We all know that termites can completely total a home here in South Florida. Like cockroaches, termites are just one of the downsides of living in a tropical paradise, but there are specific conditions that termites survive and thrive in better than others.
While the overall South Florida climate is out of your control, there are still steps you can take to create an environment that termites will steer clear of. Even if you can’t prevent termite damage completely, you can block off termites from specific areas, saving you from the costliest repairs and making the overall termite exclusion process more effective in the long-term.
Before you inspect your home, it is important to first understand that all termites are not created equal–nor do they all attack Florida homes in the same manner. Drywood termites attack from the air and cost U.S. property owners millions of dollar annually, while subterranean termites come up from the ground and cost U.S. property owners billions. Different species will react differently to certain environmental factors, but there are certain environmental conditions you can use to repel termites from key areas of your home.
Here are some key environmental conditions to be aware of, and strategies you can use to turn the termites’ environment against them:
Conditions That Help Drywood Termites
- Drywood termites will establish their nests inside the wood of your home. These termites do not need contact with the ground. If your home has gaps, cracks, or holes, these insects will exploit them, so inspect your home to ensure it is free of any holes, gaps, or tears anywhere in the roof or siding.
- Drywood termites are also known to get in through damaged screens and then begin to chew their way into window and door frames. It is important to make sure all your screens are in good working condition, and check your doors for any strange noises or sticking while in swing, as these are telltale indicators that termites have made their way inside.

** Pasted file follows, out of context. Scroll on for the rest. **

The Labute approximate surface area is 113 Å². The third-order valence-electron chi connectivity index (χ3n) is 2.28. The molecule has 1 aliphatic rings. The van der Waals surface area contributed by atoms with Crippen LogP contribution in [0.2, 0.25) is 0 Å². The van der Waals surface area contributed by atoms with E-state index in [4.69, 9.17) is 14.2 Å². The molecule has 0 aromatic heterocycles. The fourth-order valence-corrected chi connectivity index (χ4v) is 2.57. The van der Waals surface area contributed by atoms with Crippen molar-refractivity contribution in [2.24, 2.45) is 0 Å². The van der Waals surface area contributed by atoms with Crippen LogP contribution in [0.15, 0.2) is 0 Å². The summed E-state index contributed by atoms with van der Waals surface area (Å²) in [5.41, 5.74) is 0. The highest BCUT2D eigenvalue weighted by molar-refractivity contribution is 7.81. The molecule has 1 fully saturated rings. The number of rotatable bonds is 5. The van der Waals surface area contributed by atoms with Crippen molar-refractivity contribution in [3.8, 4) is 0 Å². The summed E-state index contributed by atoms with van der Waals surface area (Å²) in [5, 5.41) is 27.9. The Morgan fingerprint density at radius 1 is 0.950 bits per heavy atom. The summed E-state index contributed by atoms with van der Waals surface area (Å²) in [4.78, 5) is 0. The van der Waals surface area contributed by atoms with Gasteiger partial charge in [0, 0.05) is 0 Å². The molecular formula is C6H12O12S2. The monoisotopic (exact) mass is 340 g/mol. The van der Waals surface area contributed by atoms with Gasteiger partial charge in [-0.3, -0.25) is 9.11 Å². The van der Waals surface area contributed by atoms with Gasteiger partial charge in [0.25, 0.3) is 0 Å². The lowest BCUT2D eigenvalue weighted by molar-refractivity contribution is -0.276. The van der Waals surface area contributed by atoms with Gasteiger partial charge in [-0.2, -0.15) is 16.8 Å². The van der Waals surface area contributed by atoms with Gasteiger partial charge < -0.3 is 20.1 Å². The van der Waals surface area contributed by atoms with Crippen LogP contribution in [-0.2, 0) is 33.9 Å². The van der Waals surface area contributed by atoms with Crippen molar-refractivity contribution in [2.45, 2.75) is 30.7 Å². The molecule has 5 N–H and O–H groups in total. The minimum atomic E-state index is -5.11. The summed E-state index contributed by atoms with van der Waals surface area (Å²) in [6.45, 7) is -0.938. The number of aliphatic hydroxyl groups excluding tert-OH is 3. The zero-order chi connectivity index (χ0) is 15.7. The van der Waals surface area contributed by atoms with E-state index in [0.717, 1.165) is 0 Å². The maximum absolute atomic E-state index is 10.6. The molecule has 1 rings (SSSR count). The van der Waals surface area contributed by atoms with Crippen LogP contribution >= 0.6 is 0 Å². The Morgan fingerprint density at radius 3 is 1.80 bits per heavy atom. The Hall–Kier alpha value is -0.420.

- Drywood termite swarmers are highly attracted to light. Keep the curtains drawn at night and, if possible, replace exterior white lights with insect-resistant yellow light bulbs.
Conditions That Help Subterranean Termites
- Most subterranean termites establish their nests in the soil and come up from the ground to feed on the wood of a home. When the wood of a home directly touches the soil, it can inspire an infestation, so keep foundations covered.
- Termites are also likely to enter a yard that has wood or paper items that are sitting on the ground. Keep the yard cut and clear of any clutter – give them no reason to come onto your yard.
- Subterranean termites are moisture pests. Conditions of moisture around a home will attract these termites. Repair leaky spigots, broken gutter systems, and pipes, and remember to move items away from your foundation perimeter that keeps the sun from drying up rainwater.
- While subterranean termites can feed on any type of wood, they prefer soft or rotting wood. Soft wood allows them to feed faster and do damage more quickly. Inspect your home’s walls, siding, roof, and foundations for any signs of rot, and replace as necessary.
- Subterranean termite swarmers are attracted to a home that is lit at night, so keep blinds closed and consider switching to yellow outdoor light bulbs.
- Subterranean worker termites are attracted to dark, shaded areas. They will most often create mud tubes on foundation walls that are obscured by a deck, porch, patio, or other external structure that provides darkness.
- Subterranean termites do not eat wood exclusively; they’ll also feed on cellulose, so keep decorative plants away from the foundation and doors.
The best way to prevent termite damage is with ongoing, year-round termite protection from a termite control specialist. If you do not have this protection yet, reach out to Nozzle Nolen. We offer industry-leading termite control for businesses and homes in South Florida.